Every voice for appreciating yourself as you are is valuable: Reich’s is only different because he can reach a wider audience than most.


Debbie is no longer active on Twitter. Follow her on Mastodon.

Follow Laurie’s Pandemic Shadows photos on Instagram.




Racist Erasure at the British Museum: Somehow Not Shocking

photo of Chinese woman on pink background with poetry in Chinese and English. The English reads "Don't speak of how women can become heroes. Alone, I rode the winds east for ten thousand leagues." Translated by Yilin Wang.

Debbie says:

Laurie and I have written before about artists who are mistreated by their venues, including Dorian Katz being censored from trash cans, and the cowardice of the museums which postponed Phillipe Guston exhibits for four years. This time, the shabby museum is the iconic British Museum and the misused artist is a translator rather than a visual artist.

Canadian-Chinese translator, poet, writer, and editor Yilin Wang is facing up against the British Museum, and the facts seem crystal clear. Wang has translated poetry by Qiu Jin, (秋瑾), “a Chinese revolutionary, feminist, poet, and essayist who lived from 1875 to 1907.” The museum has an exhibit called “China’s Hidden Century,” curated by Jessica Harrison-Hall.

When it opened, the exhibit apparently featured Wang’s 23-line translation of a Qiu Jin poem, A River of Crimson: A Brief Stay in the Glorious Capital, with no translator credit (and the museum and the curators had had no previous contact with Wang). According to Wang, this poem was featured “in a giant projection, on a sign, in digital and print audio guides, in an audio form and its transcript, and in an audio guide in their app store, in connection with the physical exhibition.” When Wang learned about this copyright violation, she wrote to the British Museum, an institution more than well-enough capitalized and respected to apologize and fix the problem. She asked that they either pay her and credit her work or remove her translation.

So what did the great minds at the museum do? First, they offered to acknowledge her work, and sent her a permission form, with none-too-subtle prodding to let them use the material for free. Then, before she had time to respond across the 8-hour time difference, they followed up by saying they had “removed her translations,” which turns out to mean that they removed the entire Qiu Jin feature. So, as she says:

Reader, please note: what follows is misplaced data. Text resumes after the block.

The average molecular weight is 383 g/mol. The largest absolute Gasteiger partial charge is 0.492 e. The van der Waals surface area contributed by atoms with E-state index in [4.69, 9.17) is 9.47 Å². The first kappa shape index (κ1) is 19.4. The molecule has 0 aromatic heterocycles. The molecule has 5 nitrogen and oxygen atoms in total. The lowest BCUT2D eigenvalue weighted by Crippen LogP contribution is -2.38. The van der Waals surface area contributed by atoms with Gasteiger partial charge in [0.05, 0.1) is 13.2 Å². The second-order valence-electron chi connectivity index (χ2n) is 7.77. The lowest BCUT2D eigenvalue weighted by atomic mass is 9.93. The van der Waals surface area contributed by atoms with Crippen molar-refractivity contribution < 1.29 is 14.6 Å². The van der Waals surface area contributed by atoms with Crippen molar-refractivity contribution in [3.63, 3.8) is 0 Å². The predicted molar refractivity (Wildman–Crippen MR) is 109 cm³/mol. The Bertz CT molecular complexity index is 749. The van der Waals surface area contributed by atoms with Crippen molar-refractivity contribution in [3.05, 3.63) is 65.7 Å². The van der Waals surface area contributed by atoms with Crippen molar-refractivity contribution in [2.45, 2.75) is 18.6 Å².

The current position is the worst possible outcome – the public are now not only being denied the chance to see my translations, and to know who wrote them, but also the chance to read Qiu Jin’s words too. The result is that two female writers of color have both had their work erased. We are not disposable.

The museum says that the mistake was “human error,” and also says they can’t make quick changes to an active exhibit (although they managed to remove all this material overnight). They have not acknowledged that their named curator certainly looks Caucasian and not Chinese. Wang is crowdfunding for money to pay an attorney to represent her. (Full disclosure; I have donated a small amount to this fund, though I never heard of her before I saw her story on social media.) More details of the story are available at the crowdfunding link.

If everyone involved was of the same race and ethnicity, the only acceptable response to Wang’s letter would have been for the museum to apologize fully and publicly, restore the material with full credit to the translator, and pay whatever the fair market price is for such use, plus damages. (In the U.S., the penalty for copyright violation is three times the original fair charge; this may not be true in either Canada or the United Kingdom, but it’s a benchmark.) Given the clear racist nature of the outcome–women of color silenced and made invisible, refusal to pay what we know a white man would have expected and received–the apology should go deeper, the payment should be higher, and the curators should be apologizing on their own as well as through their employer.

Poetry translation is highly skilled work, and opportunities to have it showcased so publicly are rare. They should not be tainted by racism and greed. I wish Wang successful crowdfunding and successful litigation. The only silver lining her is that I never heard of Qiu Jin, who sounds fascinating, and I will be learning more. If you never heard of her before this post, maybe that’s a silver lining for you as well.


Debbie is no longer active on Twitter. Follow her on Mastodon.

Follow Laurie’s Pandemic Shadows photos on Instagram.